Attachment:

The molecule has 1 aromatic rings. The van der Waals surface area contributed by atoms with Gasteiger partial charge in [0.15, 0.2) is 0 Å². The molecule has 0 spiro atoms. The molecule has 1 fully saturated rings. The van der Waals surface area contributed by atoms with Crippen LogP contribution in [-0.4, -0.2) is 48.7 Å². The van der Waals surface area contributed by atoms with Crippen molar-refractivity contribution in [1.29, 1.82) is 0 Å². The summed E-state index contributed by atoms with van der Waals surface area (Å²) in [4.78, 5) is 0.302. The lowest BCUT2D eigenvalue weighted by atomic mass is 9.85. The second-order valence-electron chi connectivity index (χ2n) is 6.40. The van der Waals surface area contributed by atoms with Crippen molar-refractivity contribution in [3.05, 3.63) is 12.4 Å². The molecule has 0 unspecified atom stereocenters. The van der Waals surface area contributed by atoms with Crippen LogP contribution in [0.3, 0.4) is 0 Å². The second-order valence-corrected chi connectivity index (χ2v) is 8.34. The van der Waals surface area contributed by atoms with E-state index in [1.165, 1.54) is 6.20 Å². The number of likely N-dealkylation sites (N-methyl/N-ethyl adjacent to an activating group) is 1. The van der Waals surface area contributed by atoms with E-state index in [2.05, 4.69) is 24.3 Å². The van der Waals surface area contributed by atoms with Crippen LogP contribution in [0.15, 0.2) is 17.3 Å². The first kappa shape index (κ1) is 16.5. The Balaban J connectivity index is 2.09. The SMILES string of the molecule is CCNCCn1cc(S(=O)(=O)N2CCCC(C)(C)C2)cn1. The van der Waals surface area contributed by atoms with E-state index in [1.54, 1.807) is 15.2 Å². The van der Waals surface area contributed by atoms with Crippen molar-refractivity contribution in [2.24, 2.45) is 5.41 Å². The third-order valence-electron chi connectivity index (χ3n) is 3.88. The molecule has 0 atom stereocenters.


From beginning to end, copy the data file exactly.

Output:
The molecule has 1 aromatic rings. The van der Waals surface area contributed by atoms with Gasteiger partial charge in [0.15, 0.2) is 0 Å². The molecule has 0 spiro atoms. The molecule has 1 fully saturated rings. The van der Waals surface area contributed by atoms with Crippen LogP contribution in [-0.4, -0.2) is 48.7 Å². The van der Waals surface area contributed by atoms with Crippen molar-refractivity contribution in [1.29, 1.82) is 0 Å². The summed E-state index contributed by atoms with van der Waals surface area (Å²) in [4.78, 5) is 0.302. The lowest BCUT2D eigenvalue weighted by atomic mass is 9.85. The second-order valence-electron chi connectivity index (χ2n) is 6.40. The van der Waals surface area contributed by atoms with Crippen molar-refractivity contribution in [3.05, 3.63) is 12.4 Å². The molecule has 0 unspecified atom stereocenters. The van der Waals surface area contributed by atoms with Crippen LogP contribution in [0.3, 0.4) is 0 Å². The second-order valence-corrected chi connectivity index (χ2v) is 8.34. The van der Waals surface area contributed by atoms with E-state index in [1.165, 1.54) is 6.20 Å². The number of likely N-dealkylation sites (N-methyl/N-ethyl adjacent to an activating group) is 1. The van der Waals surface area contributed by atoms with E-state index in [2.05, 4.69) is 24.3 Å². The van der Waals surface area contributed by atoms with Crippen LogP contribution in [0.15, 0.2) is 17.3 Å². The first kappa shape index (κ1) is 16.5. The Balaban J connectivity index is 2.09. The SMILES string of the molecule is CCNCCn1cc(S(=O)(=O)N2CCCC(C)(C)C2)cn1. The van der Waals surface area contributed by atoms with E-state index in [1.54, 1.807) is 15.2 Å². The van der Waals surface area contributed by atoms with Crippen molar-refractivity contribution in [2.24, 2.45) is 5.41 Å². The third-order valence-electron chi connectivity index (χ3n) is 3.88. The molecule has 0 atom stereocenters.